According to data from the National Avalanche Center in Bozeman, the six deaths prior to that had been the lowest number on record through the first week of February since at least the 1998-99 winter season. Ultimately, there were 29 fatalities due to avalanche in the 2013-14 winter season, according to the U.S. Avalanche Accidents Report at avalanche.org.
Until the late 1980s, the highway was closed down all winter, every winter, so having the road open on most days is a boon, especially to the little towns, restaurants and hotels that rely on the commerce. As recently as a few years ago, closures for 60 or more days each winter season were commonplace. When the road remains closed, it impacts the public financially. The cost to the traveling public for having Idaho 21 closed is about $4,000 per day and that's not counting the cost to the economy when motorists can't get through.
"The small economies are greatly affected when the highway is closed," explained Nicholson.
Another key factor is timesavings. The closest detour is 86 miles (approximately another 120 minutes) if the road is closed. It can be almost three times that amount if motorists drive all the way to the closure gates before being forced to turn around.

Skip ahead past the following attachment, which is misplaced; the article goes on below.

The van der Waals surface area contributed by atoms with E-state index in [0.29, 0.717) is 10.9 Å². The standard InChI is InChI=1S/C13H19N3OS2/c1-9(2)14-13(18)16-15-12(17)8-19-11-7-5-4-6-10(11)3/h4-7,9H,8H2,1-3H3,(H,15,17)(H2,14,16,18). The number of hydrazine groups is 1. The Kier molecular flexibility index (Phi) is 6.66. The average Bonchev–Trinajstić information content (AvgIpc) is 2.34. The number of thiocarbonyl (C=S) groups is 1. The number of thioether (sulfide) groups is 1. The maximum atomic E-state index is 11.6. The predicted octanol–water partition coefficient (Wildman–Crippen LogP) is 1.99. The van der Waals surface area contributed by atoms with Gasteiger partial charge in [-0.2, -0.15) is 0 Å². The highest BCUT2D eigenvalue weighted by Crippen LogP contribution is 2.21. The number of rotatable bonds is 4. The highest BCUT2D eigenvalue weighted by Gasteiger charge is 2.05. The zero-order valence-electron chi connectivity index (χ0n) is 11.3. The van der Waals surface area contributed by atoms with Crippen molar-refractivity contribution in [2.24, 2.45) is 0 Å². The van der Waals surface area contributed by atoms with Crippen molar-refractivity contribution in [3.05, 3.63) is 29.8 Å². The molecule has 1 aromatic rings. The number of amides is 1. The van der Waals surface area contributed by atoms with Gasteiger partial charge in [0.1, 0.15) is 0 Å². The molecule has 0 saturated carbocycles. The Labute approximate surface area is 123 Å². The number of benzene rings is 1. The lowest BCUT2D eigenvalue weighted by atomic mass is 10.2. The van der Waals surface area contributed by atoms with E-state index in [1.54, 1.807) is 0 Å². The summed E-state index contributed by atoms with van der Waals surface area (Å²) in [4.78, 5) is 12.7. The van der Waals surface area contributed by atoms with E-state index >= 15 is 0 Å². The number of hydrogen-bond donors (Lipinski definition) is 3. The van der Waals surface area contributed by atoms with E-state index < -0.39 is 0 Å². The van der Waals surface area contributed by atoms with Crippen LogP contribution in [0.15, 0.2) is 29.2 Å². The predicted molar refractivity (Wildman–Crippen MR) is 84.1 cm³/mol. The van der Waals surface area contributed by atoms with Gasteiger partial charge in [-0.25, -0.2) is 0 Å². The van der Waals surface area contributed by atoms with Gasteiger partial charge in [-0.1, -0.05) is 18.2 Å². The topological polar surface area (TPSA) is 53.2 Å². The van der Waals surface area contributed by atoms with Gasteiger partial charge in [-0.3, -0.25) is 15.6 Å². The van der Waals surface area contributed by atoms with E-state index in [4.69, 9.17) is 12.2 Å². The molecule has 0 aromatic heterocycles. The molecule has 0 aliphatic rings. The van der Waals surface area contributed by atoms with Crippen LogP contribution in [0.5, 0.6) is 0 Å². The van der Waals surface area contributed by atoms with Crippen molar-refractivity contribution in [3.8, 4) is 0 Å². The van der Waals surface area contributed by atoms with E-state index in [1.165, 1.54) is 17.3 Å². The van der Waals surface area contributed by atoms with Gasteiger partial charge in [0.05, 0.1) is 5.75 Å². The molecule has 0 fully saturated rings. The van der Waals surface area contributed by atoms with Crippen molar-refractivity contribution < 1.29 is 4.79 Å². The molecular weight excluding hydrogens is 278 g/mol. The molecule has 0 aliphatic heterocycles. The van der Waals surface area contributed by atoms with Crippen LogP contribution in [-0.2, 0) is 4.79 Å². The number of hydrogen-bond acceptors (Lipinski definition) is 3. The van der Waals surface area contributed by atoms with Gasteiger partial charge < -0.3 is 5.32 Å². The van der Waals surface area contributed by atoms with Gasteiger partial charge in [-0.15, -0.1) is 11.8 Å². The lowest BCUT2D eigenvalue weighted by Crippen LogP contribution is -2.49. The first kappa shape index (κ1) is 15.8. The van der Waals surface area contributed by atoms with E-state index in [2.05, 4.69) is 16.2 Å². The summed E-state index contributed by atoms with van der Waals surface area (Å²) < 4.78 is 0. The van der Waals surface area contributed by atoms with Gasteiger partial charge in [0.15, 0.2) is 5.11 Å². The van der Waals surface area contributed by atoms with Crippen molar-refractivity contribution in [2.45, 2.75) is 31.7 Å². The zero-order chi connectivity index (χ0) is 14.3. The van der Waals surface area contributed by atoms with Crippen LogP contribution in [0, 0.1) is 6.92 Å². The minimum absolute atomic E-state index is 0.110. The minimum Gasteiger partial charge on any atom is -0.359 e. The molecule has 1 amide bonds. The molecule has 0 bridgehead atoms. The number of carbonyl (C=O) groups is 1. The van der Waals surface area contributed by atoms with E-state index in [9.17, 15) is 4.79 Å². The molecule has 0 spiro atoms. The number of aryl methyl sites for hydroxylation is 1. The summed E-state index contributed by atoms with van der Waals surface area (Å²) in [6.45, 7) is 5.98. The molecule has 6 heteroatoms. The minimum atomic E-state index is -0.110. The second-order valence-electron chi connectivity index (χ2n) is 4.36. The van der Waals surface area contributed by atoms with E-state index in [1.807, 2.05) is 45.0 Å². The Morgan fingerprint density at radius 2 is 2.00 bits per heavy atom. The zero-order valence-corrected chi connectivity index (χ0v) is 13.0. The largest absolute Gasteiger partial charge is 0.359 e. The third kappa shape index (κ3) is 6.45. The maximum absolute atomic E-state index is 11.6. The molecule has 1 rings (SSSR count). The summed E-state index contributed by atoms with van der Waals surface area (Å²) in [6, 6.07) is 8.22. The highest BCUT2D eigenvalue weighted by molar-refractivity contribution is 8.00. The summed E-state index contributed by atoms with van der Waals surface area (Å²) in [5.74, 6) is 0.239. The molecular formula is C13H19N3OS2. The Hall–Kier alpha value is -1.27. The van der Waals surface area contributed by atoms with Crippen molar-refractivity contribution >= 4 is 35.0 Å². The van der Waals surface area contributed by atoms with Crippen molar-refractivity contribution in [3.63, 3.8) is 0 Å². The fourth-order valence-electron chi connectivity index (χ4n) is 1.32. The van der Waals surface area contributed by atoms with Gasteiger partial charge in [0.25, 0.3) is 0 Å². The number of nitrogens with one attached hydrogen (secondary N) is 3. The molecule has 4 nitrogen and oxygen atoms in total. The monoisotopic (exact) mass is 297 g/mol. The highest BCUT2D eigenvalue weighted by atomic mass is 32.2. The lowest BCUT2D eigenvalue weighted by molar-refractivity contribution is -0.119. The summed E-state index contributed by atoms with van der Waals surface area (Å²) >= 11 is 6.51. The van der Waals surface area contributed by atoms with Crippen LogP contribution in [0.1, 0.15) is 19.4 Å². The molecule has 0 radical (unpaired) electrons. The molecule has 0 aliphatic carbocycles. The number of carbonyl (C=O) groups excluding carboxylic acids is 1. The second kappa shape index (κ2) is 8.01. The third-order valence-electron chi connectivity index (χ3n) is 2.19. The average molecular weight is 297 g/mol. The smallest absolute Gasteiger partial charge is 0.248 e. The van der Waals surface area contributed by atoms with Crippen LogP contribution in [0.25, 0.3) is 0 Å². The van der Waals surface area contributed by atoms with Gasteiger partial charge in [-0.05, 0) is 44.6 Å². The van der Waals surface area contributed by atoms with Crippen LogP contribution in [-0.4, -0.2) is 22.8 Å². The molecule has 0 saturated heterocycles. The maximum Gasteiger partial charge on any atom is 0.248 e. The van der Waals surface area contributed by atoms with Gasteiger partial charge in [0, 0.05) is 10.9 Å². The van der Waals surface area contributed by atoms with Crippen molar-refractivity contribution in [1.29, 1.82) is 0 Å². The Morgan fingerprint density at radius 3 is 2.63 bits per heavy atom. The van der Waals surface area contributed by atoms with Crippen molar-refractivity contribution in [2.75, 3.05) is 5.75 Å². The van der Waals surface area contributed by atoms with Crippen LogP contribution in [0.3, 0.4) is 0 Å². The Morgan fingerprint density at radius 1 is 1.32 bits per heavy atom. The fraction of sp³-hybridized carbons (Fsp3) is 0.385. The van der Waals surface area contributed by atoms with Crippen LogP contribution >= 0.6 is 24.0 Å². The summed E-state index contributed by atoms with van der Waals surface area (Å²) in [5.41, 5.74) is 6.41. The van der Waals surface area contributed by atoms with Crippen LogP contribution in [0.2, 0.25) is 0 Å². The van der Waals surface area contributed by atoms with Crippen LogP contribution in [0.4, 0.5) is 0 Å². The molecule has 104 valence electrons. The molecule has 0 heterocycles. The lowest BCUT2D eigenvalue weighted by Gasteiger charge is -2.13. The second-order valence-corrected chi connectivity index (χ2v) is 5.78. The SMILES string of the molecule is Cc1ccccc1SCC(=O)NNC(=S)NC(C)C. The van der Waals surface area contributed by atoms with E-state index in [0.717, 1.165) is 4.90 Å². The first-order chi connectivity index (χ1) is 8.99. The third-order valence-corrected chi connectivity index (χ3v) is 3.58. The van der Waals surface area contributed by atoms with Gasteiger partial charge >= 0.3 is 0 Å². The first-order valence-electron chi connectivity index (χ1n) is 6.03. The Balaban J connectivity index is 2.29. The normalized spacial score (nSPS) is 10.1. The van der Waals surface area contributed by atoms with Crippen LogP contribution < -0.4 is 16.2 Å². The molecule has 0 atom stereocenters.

Turning the tide
In just a few years, ITD's Avalanche Forecast team has been remarkably successful in reducing the number and duration of closures on Idaho¹s highways, despite a heavier snowpack than experienced in previous years.
The numbers for ITD's unit are impressive - closures have been reduced by two-thirds since the avalanche forecast team started working in 2009, despite about 65 more inches of snowfall per year than in the decade before the practice was instituted.
The 2012-13 season was only the second time in history that the road had been closed fewer than 10 days for the entire avalanche season. The 2009-10 season was the other, and the forecasters were on duty then, too.
But as the 2013-14 avalanche season showed, despite the best efforts of Nicholson and his forecast crew, ultimate control often resides elsewhere.
"This was a crazy winter; I need a nap," said Nicholson, only half kidding.
Photographs: (Above) Idaho 21 looked as bad from the ground as it did from the air following one slide event.